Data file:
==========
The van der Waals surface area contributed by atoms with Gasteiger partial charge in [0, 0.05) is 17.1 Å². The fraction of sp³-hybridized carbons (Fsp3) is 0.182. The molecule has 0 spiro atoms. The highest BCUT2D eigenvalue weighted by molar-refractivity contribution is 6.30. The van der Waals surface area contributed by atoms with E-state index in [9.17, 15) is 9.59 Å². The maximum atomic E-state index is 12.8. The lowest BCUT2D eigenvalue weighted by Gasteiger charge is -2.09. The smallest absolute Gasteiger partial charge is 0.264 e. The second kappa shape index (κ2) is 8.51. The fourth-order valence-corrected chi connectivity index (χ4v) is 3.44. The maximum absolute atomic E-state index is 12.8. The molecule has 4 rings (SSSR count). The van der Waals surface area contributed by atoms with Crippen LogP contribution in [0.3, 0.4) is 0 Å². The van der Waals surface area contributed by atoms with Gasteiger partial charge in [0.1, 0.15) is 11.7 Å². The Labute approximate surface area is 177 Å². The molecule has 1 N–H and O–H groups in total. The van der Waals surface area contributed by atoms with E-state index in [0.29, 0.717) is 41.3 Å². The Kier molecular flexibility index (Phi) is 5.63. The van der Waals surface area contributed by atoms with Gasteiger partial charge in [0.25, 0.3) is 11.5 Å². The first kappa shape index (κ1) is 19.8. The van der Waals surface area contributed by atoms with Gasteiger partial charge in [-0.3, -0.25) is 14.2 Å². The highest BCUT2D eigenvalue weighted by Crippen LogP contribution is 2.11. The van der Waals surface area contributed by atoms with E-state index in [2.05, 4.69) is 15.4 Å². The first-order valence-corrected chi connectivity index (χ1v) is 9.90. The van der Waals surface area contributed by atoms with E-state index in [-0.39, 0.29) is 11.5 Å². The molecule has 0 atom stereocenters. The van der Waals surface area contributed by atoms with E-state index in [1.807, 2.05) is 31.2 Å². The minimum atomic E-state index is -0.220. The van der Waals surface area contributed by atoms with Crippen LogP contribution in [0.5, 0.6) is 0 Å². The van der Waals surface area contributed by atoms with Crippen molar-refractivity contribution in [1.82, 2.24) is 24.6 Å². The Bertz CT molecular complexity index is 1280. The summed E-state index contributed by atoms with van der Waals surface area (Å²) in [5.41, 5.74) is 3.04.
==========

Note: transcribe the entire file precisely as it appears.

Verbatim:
The van der Waals surface area contributed by atoms with Gasteiger partial charge in [0, 0.05) is 17.1 Å². The fraction of sp³-hybridized carbons (Fsp3) is 0.182. The molecule has 0 spiro atoms. The highest BCUT2D eigenvalue weighted by molar-refractivity contribution is 6.30. The van der Waals surface area contributed by atoms with E-state index in [9.17, 15) is 9.59 Å². The maximum atomic E-state index is 12.8. The lowest BCUT2D eigenvalue weighted by Gasteiger charge is -2.09. The smallest absolute Gasteiger partial charge is 0.264 e. The second kappa shape index (κ2) is 8.51. The fourth-order valence-corrected chi connectivity index (χ4v) is 3.44. The maximum absolute atomic E-state index is 12.8. The molecule has 4 rings (SSSR count). The van der Waals surface area contributed by atoms with Crippen LogP contribution in [0.3, 0.4) is 0 Å². The van der Waals surface area contributed by atoms with Gasteiger partial charge in [0.1, 0.15) is 11.7 Å². The Labute approximate surface area is 177 Å². The molecule has 1 N–H and O–H groups in total. The van der Waals surface area contributed by atoms with E-state index in [0.29, 0.717) is 41.3 Å². The Kier molecular flexibility index (Phi) is 5.63. The van der Waals surface area contributed by atoms with Gasteiger partial charge in [0.25, 0.3) is 11.5 Å². The first kappa shape index (κ1) is 19.8. The van der Waals surface area contributed by atoms with Gasteiger partial charge in [-0.3, -0.25) is 14.2 Å². The highest BCUT2D eigenvalue weighted by Crippen LogP contribution is 2.11. The van der Waals surface area contributed by atoms with E-state index in [2.05, 4.69) is 15.4 Å². The first-order valence-corrected chi connectivity index (χ1v) is 9.90. The van der Waals surface area contributed by atoms with E-state index in [-0.39, 0.29) is 11.5 Å². The molecule has 0 atom stereocenters. The van der Waals surface area contributed by atoms with E-state index in [1.807, 2.05) is 31.2 Å². The minimum atomic E-state index is -0.220. The van der Waals surface area contributed by atoms with Crippen LogP contribution in [0.5, 0.6) is 0 Å². The van der Waals surface area contributed by atoms with Crippen molar-refractivity contribution in [1.82, 2.24) is 24.6 Å². The Bertz CT molecular complexity index is 1280. The summed E-state index contributed by atoms with van der Waals surface area (Å²) in [5.41, 5.74) is 3.04.